Belper Journalist’s Novel Published Posthumously by Daughter

Peter Hampson

Once upon a time (1975) the Belper News was to be closed by owner Wilfred Edmunds Ltd.  One of its journalists was determined that this would not happen, and launched a campaign to save it which got the financial backing of local businessmen and saved the paper. 

It briefly became an independent newspaper until its sale to mass media publisher Johnston Press three years later. 

The hero of this story was Peter Hampson.  He became the editor, the youngest in the country, at the age of 28.  He left the Belper News to work for the Derby Evening Telegraph, before moving in to public relations.  He was a writer throughout his life.  Peter died in 2007, an hour into his 60th birthday.

Twelve years on, on Father’s Day, his daughter, Rebecca Morris, who followed in her father’s footsteps and became a journalist and editor herself, has published his novel, Emperor of the French.


Rebecca told us that her father finished writing the novel just weeks before his death.  He never had time to take it to a publisher.  Emperor of the French is a “light-hearted tale about espionage, secret weapons and the mystery surrounding a country house during WW2”.

We asked Rebecca how long she has been working on her father’s novel, and she told us,

I didn’t pick the book up for ten years. Then it took me two years to proofread it (several times) around two young children, and prepare it for publication.
Dad was a very talented writer and it was such a joy to read his work, so many years after he passed away. It was like reconnecting with him.
It was his dream to have his work published, so I’m delighted to be able to share it with the world. He’d have been very proud.

Rebecca published the novel for sale, in Kindle format, on Amazon, in time for Father’s Day.

“As a tribute to my Dad this Father’s Day, I have finally published his book digitally to share it with the world. Dad was a talented writer and a keen historian, and this book is a true reflection of who he was.”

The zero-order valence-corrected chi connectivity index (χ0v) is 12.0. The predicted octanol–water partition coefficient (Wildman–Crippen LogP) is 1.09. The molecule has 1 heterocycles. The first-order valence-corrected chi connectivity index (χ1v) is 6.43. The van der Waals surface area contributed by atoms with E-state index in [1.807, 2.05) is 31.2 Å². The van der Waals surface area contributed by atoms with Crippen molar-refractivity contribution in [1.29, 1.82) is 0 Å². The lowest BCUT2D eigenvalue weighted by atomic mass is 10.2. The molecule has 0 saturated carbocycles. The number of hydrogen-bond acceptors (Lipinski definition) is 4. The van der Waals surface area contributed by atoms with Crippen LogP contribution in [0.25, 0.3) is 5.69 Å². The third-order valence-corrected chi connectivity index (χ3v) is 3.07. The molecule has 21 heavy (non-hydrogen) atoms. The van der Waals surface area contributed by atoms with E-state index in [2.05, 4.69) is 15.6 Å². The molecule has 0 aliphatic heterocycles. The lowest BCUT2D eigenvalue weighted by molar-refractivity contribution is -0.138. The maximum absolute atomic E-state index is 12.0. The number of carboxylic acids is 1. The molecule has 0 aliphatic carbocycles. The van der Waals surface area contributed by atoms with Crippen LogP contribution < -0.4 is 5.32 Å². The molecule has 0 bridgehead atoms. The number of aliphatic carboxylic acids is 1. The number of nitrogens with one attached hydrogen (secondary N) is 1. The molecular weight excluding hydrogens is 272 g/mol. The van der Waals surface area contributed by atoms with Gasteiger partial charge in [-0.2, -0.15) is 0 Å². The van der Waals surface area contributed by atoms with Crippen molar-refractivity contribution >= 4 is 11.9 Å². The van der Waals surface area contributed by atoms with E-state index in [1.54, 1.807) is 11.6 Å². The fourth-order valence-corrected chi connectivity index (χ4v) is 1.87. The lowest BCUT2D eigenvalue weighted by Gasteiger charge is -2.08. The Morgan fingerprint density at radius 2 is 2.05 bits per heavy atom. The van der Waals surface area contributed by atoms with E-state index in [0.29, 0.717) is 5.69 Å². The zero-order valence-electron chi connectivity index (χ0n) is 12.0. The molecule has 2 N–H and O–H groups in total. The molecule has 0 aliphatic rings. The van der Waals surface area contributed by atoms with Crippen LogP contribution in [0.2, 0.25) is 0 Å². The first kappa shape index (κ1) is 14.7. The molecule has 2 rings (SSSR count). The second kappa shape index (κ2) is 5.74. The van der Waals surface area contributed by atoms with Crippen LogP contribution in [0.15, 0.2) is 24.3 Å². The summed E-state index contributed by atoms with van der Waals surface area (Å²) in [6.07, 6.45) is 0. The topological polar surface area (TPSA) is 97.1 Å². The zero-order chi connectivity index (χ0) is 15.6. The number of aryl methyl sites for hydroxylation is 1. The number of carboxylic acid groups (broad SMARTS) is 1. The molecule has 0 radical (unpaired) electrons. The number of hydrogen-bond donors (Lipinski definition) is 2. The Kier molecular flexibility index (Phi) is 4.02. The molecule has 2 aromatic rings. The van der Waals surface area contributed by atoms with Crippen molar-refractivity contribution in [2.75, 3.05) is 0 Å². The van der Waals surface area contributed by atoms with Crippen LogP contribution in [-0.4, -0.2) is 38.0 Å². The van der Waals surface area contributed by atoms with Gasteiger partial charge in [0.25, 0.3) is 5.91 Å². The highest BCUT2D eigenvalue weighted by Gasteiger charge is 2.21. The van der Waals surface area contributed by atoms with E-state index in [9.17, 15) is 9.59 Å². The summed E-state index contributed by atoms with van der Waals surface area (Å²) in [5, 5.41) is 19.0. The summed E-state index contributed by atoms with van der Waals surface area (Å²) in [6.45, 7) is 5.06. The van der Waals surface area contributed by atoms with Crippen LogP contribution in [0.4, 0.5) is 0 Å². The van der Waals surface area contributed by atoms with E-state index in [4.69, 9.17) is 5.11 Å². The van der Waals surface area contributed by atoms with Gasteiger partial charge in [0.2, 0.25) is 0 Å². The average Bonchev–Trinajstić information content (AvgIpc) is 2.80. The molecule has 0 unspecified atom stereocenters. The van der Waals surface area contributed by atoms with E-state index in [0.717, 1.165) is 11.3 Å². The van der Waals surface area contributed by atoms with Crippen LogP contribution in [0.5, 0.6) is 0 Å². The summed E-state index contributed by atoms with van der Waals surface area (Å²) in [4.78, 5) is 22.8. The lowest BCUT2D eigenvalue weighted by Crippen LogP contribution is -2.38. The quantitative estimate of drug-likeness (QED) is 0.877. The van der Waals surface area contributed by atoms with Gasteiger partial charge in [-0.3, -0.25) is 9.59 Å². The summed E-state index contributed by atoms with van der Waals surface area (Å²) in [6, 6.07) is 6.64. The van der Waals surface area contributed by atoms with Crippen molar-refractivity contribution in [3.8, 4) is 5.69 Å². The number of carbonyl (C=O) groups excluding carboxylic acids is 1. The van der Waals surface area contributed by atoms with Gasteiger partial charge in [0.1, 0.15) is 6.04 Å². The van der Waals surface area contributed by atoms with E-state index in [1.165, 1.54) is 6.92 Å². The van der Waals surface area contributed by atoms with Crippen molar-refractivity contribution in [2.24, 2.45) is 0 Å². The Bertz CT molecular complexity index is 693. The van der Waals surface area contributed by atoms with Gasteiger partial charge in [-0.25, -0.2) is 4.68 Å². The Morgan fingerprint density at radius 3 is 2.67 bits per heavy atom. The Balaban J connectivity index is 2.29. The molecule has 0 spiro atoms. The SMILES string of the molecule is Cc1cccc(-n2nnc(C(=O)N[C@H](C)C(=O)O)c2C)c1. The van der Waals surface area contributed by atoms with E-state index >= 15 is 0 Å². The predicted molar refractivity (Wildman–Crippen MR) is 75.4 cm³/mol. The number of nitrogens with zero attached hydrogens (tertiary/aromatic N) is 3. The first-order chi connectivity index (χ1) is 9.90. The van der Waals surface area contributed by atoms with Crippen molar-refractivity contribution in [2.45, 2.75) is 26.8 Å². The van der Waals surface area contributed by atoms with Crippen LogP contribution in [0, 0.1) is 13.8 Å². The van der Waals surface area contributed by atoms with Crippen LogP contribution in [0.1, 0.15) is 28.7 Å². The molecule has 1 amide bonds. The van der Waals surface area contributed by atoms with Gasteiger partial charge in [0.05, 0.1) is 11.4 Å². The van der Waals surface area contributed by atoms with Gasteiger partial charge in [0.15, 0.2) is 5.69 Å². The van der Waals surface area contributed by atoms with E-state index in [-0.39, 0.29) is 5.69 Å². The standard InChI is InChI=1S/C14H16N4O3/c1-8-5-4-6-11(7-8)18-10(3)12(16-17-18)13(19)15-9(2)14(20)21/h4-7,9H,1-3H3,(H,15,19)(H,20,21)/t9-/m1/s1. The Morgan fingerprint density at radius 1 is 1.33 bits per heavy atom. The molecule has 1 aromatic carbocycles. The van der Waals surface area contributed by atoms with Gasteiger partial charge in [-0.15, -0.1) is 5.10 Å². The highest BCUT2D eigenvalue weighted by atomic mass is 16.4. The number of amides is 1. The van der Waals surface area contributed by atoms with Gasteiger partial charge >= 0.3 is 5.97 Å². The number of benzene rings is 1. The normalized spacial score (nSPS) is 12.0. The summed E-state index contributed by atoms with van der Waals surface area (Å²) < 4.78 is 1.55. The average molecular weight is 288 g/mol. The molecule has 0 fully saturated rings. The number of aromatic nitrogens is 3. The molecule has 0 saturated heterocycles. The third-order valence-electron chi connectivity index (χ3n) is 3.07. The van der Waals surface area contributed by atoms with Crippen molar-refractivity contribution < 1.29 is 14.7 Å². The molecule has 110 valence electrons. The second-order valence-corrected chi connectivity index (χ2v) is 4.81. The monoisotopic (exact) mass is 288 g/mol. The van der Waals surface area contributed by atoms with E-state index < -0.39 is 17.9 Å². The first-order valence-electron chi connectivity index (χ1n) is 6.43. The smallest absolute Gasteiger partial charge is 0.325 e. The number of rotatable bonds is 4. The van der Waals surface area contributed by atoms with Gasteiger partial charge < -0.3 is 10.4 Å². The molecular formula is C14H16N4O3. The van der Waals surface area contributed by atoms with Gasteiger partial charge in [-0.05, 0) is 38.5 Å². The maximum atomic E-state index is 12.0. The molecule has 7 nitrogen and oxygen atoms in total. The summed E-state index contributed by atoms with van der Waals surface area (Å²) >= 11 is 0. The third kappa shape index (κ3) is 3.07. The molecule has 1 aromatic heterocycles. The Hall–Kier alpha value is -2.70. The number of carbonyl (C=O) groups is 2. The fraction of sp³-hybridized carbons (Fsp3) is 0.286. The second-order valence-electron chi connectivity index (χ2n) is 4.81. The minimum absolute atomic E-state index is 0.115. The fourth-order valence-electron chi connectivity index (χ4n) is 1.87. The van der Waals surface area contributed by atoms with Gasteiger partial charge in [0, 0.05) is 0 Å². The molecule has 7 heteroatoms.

You can download Emperor of the French HERE for £4.99.  All proceeds from the sale of the book will be donated to the Melanoma UK charity until 31st July.

“As a young man during WW2, Arthur Spraggon discovers a secret tunnel while walking through the grounds of an old country house, Scwoom Folly.

He emerges inside a perimeter fence where he witnesses an unusual propellor-less aircraft landing, which he realises is a new secret fighter jet.

The estate had long been rumoured as a secret weapons base, personally set up by Prime Minister Winston Churchill, but nobody had proof… until now…

Afraid of being arrested for espionage, Arthur keeps this momentous sighting a secret for 60 years.

Aged 108, the old man breaks his silence and is overheard talking in the pub about what he saw all those years ago. Soon after, Arthur is dead.

There follows a string of mysterious deaths, including a hit-and-run in which the owner of Scwoom Folly is killed.

As the house falls into new hands, the truth emerges about the house’s colourful history.

Who is so desperate to keep the building’s past a secret and what else have they got to hide..?”




Clare Washbrook

Current Editor-in-Chief News and magazine editor since 1995 Post-grads: Literature; Theatre; Journalism, Ethics & Law Community Affiliations: Belper Goes Green, Belper's WW1 Poppies, Amber Valley Solidarity No political party memberships/affiliations.

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